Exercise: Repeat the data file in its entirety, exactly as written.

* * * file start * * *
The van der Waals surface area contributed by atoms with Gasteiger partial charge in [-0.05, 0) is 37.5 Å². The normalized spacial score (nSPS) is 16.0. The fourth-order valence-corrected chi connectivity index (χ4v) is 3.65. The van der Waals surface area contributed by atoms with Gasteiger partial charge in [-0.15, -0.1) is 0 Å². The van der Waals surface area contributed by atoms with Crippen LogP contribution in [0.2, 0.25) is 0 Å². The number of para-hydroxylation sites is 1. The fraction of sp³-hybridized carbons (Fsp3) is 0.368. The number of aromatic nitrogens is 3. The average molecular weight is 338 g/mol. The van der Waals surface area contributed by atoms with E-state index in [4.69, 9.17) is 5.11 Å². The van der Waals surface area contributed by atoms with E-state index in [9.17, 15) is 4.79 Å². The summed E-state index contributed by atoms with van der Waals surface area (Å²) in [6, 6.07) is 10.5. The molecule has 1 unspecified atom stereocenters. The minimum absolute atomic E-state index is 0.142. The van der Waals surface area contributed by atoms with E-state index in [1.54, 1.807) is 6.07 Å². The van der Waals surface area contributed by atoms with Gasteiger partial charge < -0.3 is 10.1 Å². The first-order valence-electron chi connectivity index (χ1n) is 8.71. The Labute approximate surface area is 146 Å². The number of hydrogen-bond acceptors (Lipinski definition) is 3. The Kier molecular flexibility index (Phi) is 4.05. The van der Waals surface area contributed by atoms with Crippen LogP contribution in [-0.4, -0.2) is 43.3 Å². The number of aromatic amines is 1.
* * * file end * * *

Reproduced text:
The van der Waals surface area contributed by atoms with Gasteiger partial charge in [-0.05, 0) is 37.5 Å². The normalized spacial score (nSPS) is 16.0. The fourth-order valence-corrected chi connectivity index (χ4v) is 3.65. The van der Waals surface area contributed by atoms with Gasteiger partial charge in [-0.15, -0.1) is 0 Å². The van der Waals surface area contributed by atoms with Crippen LogP contribution in [0.2, 0.25) is 0 Å². The number of para-hydroxylation sites is 1. The fraction of sp³-hybridized carbons (Fsp3) is 0.368. The number of aromatic nitrogens is 3. The average molecular weight is 338 g/mol. The van der Waals surface area contributed by atoms with E-state index in [4.69, 9.17) is 5.11 Å². The van der Waals surface area contributed by atoms with E-state index in [9.17, 15) is 4.79 Å². The summed E-state index contributed by atoms with van der Waals surface area (Å²) in [6, 6.07) is 10.5. The molecule has 1 unspecified atom stereocenters. The minimum absolute atomic E-state index is 0.142. The van der Waals surface area contributed by atoms with E-state index in [1.54, 1.807) is 6.07 Å². The van der Waals surface area contributed by atoms with Gasteiger partial charge < -0.3 is 10.1 Å². The first-order valence-electron chi connectivity index (χ1n) is 8.71. The Labute approximate surface area is 146 Å². The number of hydrogen-bond acceptors (Lipinski definition) is 3. The Kier molecular flexibility index (Phi) is 4.05. The van der Waals surface area contributed by atoms with Crippen LogP contribution in [-0.4, -0.2) is 43.3 Å². The number of aromatic amines is 1.